Tuesday, September 13, 2011


I've been volunteering at a domestic violence shelter for 4+ years. I provide play therapy and groups for kids from 3-teenage. Here's my routine: I arrive, check the office board to see who has left and who has arrived. I arrange chairs in my group space, sign in, and eat the supper I've brought--usually a tv dinner and fruit.

Supper time, about 45 minutes before group time, is when I meet the women and moms. Some kids are upstairs doing homework, getting bathed and in pj's (to avoid the rush after groups), or eating supper. This time is always interesting. Some women and kids are watching tv or a video. Some kids are playing or eating and talk to me while they play.

New women, identifiable by their sadness, slow movement, and glazed expressions, may wander around or cook something for supper. Sometimes they have wrists in a cast or an arm in a sling. Occasionally, they have a black eye or decided limp. They remind everyone there--adults and kids-- what they have escaped.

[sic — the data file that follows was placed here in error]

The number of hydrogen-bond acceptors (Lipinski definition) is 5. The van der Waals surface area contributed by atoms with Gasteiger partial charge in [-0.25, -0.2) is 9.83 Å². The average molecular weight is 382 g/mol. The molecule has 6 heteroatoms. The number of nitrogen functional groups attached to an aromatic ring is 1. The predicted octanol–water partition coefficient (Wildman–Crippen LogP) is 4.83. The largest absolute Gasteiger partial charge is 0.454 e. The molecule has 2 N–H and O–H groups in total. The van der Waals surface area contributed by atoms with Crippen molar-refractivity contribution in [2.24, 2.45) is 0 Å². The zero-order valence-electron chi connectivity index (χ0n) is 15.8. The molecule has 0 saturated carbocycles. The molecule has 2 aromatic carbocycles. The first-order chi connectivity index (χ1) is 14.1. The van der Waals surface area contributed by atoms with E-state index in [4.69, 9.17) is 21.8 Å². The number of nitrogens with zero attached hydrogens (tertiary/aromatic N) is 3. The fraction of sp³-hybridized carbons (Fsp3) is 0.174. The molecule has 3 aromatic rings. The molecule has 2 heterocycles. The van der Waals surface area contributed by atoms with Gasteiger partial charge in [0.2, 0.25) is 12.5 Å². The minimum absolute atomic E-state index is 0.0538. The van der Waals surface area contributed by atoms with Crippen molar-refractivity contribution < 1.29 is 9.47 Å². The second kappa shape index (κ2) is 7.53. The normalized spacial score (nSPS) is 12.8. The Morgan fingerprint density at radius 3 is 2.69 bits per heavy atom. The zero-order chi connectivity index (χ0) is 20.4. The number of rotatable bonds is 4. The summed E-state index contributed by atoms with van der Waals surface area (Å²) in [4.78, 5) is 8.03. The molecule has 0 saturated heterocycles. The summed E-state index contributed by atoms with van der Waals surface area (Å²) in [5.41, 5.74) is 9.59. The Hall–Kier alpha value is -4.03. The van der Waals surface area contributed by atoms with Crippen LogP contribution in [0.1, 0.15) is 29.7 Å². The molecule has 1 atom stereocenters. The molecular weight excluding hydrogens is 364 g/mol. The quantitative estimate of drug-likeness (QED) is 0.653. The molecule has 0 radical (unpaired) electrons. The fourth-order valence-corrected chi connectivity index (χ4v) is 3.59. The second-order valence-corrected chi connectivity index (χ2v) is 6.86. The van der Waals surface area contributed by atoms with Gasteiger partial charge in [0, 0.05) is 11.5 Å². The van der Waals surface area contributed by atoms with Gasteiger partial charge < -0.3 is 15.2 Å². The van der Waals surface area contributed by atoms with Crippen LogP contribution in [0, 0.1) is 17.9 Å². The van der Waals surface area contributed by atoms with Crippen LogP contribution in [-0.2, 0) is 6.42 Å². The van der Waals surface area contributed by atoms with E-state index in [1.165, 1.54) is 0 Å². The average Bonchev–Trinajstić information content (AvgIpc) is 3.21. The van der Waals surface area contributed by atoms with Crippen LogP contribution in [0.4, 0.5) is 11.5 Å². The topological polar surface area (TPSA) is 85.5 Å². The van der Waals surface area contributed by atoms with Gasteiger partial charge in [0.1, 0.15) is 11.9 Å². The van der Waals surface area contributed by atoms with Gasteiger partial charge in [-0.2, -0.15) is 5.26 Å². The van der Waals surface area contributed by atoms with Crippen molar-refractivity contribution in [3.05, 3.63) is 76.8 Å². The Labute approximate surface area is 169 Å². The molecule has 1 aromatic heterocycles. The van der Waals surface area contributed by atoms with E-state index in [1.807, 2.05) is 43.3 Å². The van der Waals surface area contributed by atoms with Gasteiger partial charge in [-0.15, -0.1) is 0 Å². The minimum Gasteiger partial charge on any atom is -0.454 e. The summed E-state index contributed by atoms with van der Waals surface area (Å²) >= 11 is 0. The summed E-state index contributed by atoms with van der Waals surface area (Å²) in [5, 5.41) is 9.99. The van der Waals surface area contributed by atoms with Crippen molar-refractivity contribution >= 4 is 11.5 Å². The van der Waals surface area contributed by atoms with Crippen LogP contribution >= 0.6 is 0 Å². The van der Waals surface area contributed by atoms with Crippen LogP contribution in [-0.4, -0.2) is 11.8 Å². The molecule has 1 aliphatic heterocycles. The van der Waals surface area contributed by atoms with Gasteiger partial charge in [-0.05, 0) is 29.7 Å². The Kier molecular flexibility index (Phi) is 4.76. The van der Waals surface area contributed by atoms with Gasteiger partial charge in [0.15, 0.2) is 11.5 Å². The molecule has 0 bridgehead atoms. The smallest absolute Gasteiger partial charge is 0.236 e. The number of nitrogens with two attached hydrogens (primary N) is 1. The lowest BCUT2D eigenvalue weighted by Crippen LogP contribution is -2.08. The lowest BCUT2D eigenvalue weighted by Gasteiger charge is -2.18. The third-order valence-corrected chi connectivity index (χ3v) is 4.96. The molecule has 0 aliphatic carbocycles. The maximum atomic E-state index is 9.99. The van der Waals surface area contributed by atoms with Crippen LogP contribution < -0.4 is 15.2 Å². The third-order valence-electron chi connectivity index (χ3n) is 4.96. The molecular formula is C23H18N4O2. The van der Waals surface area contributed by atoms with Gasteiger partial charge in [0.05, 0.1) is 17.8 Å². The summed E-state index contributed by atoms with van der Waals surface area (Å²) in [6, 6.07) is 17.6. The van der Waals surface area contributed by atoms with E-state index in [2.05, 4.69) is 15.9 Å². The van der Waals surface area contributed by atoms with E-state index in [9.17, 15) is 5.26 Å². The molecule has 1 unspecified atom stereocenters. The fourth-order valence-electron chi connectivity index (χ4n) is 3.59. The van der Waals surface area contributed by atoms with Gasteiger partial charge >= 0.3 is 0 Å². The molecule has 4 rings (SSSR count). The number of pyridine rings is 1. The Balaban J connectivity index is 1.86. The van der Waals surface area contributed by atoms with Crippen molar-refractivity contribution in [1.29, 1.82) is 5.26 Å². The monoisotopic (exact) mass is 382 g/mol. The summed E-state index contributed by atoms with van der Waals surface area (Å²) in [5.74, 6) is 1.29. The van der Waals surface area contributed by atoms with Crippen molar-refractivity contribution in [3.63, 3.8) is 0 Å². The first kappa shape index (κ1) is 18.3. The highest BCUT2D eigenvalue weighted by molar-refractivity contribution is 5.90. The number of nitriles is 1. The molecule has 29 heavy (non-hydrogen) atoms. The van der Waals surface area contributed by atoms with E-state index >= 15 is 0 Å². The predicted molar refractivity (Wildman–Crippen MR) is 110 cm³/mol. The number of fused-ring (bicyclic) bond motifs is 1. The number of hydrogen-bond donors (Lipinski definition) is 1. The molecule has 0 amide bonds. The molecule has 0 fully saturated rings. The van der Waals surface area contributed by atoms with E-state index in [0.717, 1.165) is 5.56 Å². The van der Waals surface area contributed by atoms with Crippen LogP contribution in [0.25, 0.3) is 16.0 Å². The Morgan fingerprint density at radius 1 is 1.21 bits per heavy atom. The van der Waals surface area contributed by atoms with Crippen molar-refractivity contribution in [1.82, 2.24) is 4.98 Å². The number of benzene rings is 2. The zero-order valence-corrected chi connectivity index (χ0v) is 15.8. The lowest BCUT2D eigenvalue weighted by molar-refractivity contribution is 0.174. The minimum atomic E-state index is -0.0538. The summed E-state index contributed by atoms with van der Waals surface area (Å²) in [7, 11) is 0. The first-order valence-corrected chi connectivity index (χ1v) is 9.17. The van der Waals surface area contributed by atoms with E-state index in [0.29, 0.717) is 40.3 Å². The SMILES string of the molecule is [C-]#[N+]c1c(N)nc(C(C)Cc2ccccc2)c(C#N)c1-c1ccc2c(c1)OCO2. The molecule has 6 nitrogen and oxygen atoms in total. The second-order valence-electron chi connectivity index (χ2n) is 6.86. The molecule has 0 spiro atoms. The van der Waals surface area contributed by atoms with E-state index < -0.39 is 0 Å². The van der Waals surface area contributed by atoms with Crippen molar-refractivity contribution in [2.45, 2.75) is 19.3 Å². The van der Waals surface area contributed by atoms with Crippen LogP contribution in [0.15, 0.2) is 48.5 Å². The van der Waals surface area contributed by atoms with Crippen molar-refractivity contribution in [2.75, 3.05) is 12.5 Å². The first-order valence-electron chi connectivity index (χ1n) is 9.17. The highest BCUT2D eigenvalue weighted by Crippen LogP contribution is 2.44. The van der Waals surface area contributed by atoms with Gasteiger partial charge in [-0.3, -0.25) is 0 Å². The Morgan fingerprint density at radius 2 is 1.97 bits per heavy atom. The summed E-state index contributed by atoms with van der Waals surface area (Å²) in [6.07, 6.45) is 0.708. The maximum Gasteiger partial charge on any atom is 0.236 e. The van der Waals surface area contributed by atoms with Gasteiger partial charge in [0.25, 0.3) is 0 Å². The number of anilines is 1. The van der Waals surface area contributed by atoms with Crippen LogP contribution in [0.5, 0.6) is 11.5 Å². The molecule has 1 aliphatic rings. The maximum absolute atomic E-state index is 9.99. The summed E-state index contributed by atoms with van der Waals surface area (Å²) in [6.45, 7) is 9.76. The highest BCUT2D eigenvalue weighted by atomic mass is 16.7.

People tend to treat them gently, to offer help or food, to pick up their crying baby if they seem too exhausted to do so. Their sadness spreads over the room sometimes. It's more quiet. Kids look away or seek Mom. I breathe deeply and feel grateful that no boyfriend or my husband has ever treated me as his personal punching bag.

It's not that my marriage is perfect. It's that we like each other and we are equals. It's that we work things out, set aside the issue we can't solve yet, or give in when necessary. Violence is not needed. Control by fear and abuse is not part of our lives.

I'm not bragging. I'm grateful. Every time I go to the shelter I hope that every woman and child there will someday find a way to live without fear or violence--whether alone or with a different kind of partner. And every time I think of those who have succeeded in getting away from that life, I pray for those who left the shelter too soon. I hope they are all right, that someday their escape will "take."

But I let them go. There are new women and children at the shelter now, each one looking for a better life and I want to be part of that.

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